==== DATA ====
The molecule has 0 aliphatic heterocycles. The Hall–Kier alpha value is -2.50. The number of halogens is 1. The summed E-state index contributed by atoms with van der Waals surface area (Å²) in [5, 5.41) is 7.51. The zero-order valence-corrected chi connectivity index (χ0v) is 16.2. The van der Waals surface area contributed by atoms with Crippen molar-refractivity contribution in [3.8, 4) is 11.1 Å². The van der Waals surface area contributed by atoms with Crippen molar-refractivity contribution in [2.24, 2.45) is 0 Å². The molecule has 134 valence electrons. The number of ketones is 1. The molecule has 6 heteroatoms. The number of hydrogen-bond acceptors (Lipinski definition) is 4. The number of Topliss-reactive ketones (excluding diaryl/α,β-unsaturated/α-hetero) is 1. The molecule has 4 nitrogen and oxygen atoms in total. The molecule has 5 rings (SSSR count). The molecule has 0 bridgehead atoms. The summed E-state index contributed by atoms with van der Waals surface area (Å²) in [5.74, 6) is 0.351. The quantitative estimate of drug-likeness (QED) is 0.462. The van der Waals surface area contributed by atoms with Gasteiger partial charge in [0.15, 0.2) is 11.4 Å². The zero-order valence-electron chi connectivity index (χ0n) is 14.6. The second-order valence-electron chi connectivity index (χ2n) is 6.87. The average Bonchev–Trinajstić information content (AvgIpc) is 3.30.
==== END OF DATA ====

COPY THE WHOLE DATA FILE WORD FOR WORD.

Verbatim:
The molecule has 0 aliphatic heterocycles. The Hall–Kier alpha value is -2.50. The number of halogens is 1. The summed E-state index contributed by atoms with van der Waals surface area (Å²) in [5, 5.41) is 7.51. The zero-order valence-corrected chi connectivity index (χ0v) is 16.2. The van der Waals surface area contributed by atoms with Crippen molar-refractivity contribution in [3.8, 4) is 11.1 Å². The van der Waals surface area contributed by atoms with Crippen molar-refractivity contribution in [2.24, 2.45) is 0 Å². The molecule has 134 valence electrons. The number of ketones is 1. The molecule has 6 heteroatoms. The number of hydrogen-bond acceptors (Lipinski definition) is 4. The number of Topliss-reactive ketones (excluding diaryl/α,β-unsaturated/α-hetero) is 1. The molecule has 4 nitrogen and oxygen atoms in total. The molecule has 5 rings (SSSR count). The molecule has 0 bridgehead atoms. The summed E-state index contributed by atoms with van der Waals surface area (Å²) in [5.74, 6) is 0.351. The quantitative estimate of drug-likeness (QED) is 0.462. The van der Waals surface area contributed by atoms with Gasteiger partial charge in [0.15, 0.2) is 11.4 Å². The zero-order valence-electron chi connectivity index (χ0n) is 14.6. The second-order valence-electron chi connectivity index (χ2n) is 6.87. The average Bonchev–Trinajstić information content (AvgIpc) is 3.30.